Photodiagnosis (PD), also known as Photodynamic Diagnosis (PDD) is the use of light-sensitive drugs to indicate the presence of cancer.
The same drugs that are used for the treatment of cancer (PDT) can be used to assist in its diagnosis.
As in the case of PDT, the drug is first administered to the patient. After a suitable delay, which can be a few hours or a few days depending on the drug, the tumour site is then illuminated from light (usually from a laser).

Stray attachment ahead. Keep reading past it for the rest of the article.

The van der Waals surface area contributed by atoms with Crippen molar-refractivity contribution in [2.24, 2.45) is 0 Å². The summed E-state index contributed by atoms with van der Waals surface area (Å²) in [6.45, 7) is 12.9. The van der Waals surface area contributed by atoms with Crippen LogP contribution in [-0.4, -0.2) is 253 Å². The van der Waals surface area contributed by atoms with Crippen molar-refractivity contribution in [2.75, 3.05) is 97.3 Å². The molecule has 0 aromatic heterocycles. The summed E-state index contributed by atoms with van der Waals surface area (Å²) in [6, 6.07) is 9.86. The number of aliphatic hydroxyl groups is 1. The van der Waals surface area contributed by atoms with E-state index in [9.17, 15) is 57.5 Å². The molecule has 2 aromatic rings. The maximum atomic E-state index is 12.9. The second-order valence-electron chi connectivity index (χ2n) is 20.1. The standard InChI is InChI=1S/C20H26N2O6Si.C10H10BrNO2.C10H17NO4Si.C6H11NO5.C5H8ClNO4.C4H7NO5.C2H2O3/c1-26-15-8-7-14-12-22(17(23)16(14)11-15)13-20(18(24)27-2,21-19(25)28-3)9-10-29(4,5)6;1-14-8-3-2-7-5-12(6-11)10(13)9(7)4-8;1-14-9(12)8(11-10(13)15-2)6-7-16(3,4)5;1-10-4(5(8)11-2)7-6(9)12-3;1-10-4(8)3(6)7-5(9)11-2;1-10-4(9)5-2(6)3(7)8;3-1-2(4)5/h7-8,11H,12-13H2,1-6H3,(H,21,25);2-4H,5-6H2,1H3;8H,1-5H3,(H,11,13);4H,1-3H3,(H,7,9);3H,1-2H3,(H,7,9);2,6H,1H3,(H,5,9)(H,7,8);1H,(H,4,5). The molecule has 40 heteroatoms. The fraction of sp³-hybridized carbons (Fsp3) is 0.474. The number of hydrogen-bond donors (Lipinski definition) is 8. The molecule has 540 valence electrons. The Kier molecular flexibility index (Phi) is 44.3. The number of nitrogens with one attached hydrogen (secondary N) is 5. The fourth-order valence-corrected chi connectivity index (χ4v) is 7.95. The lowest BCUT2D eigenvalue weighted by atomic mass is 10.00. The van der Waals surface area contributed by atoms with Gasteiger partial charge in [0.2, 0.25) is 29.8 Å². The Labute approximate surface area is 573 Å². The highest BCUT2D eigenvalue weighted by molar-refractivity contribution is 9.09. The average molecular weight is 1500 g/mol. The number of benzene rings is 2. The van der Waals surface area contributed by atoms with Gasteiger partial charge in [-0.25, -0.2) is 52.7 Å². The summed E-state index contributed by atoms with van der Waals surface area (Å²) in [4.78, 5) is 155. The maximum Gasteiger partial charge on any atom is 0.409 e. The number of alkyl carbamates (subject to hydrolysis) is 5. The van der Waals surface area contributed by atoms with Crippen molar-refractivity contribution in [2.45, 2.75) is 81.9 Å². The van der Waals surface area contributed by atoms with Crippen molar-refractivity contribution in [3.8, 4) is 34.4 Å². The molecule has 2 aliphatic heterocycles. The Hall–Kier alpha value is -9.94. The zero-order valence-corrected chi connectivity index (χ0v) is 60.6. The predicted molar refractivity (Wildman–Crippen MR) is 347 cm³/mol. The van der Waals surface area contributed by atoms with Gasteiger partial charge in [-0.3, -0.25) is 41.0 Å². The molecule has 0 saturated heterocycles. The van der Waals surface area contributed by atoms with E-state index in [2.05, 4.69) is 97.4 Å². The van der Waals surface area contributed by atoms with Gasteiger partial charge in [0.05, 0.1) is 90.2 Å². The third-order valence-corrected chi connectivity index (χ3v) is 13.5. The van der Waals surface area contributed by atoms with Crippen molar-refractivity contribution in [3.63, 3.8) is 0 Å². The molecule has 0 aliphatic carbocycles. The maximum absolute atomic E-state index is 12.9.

The colour of the light used for PD is different from what is used for PDT. This causes the drug to glow.
In subdued lighting, the glow can be easily seen. This indicates the presence of the drug which shows where the tumour is located.
The Scottish PDT Centre has treated many patients using the fluorescence from the drug to guide the surgeon during surgery.
Examples include certain types of brain cancer, and tumours located in the upper urinary tract.